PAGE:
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Across America, The Grip of Prescription Painkillers Tightens

Hydrocodone is a key ingredient in the prescription painkiller Vicodin.
Sue Ogrocki
Hydrocodone is a key ingredient in the prescription painkiller Vicodin.

Tens of millions of Americans turn to powerful painkillers to ease their sufferings. But an analysis on the sales of two prescription drugs over a decade is particularly worrisome.

Check out The Associated Press' interactive map at the end of this post. It uses data from the Drug Enforcement Agency to show how sales of oxycodone and hydrocodone ballooned from 2000-10.

You can click on individual states to see which areas had the biggest increases.

An accompanying report says U.S. pharmacies in 2010 dispensed the equivalent of 69 tons of pure oxycodone — the key ingredient in OxyContin, Percocet and Percodan — and 42 tons of pure hydrocodone — the key ingredient in Vicodin, Norco and Lortab.

That's enough to give every person in the U.S. 40 5-mg Percocets and 24 5-mg Vicodins, according to the AP.

Oxycodone sales jumped more than 500 percent in New York, Florida and Tennessee. NPR's Greg Allen has written on the prescription drug abuse epidemic in Florida. He says addicts and traffickers in other states regularly make trips there on Interstate 75, which some people now call the "oxy express."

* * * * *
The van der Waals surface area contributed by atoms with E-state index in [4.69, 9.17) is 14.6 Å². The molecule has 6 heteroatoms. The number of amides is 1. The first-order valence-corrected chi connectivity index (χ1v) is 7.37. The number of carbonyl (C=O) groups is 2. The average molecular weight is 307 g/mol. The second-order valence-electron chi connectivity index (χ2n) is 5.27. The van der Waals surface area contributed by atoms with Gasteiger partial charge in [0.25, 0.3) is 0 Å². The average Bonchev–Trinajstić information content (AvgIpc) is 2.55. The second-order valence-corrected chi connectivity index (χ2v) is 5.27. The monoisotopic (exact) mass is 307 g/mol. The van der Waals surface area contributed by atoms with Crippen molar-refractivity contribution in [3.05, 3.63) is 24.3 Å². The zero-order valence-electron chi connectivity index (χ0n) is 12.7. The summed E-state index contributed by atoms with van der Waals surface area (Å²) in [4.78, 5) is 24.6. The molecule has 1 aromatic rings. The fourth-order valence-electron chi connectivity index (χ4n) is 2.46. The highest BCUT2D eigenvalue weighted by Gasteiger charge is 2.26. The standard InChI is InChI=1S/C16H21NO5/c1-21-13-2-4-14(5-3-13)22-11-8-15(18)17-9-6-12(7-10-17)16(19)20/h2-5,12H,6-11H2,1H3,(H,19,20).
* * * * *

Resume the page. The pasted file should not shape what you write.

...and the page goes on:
The Centers for Disease Control and Prevention says 74 percent of the 20,044 deaths from prescription drug overdoses in 2008 involved opioid painkillers.

As Scott Hensley pointed out in Shots last fall, some doctors "have called for a re-think of narcotics to treat chronic pain, citing a lack of evidence for that practice and serious problems with misuse."

In an NPR-Thomson Reuters Health Poll late last year, half of the 3,000 respondents said they had been prescribed a narcotic painkiller at least once. More than three-quarters said the drugs are linked to addiction, while more than one-third reported having used narcotic painkillers despite having concerns about their use.

Copyright 2024 NPR. To see more, visit https://www.npr.org.

Catherine Laidlaw
Catherine Laidlaw is the deputy chief of NPR's National Desk. Based in Washington, D.C., she oversees the desk's daily and long-term news-gathering operations for audio and digital platforms, working with journalists in bureaus across the U.S. The desk also works closely with hundreds of journalists across NPR's nationwide network of Member stations.
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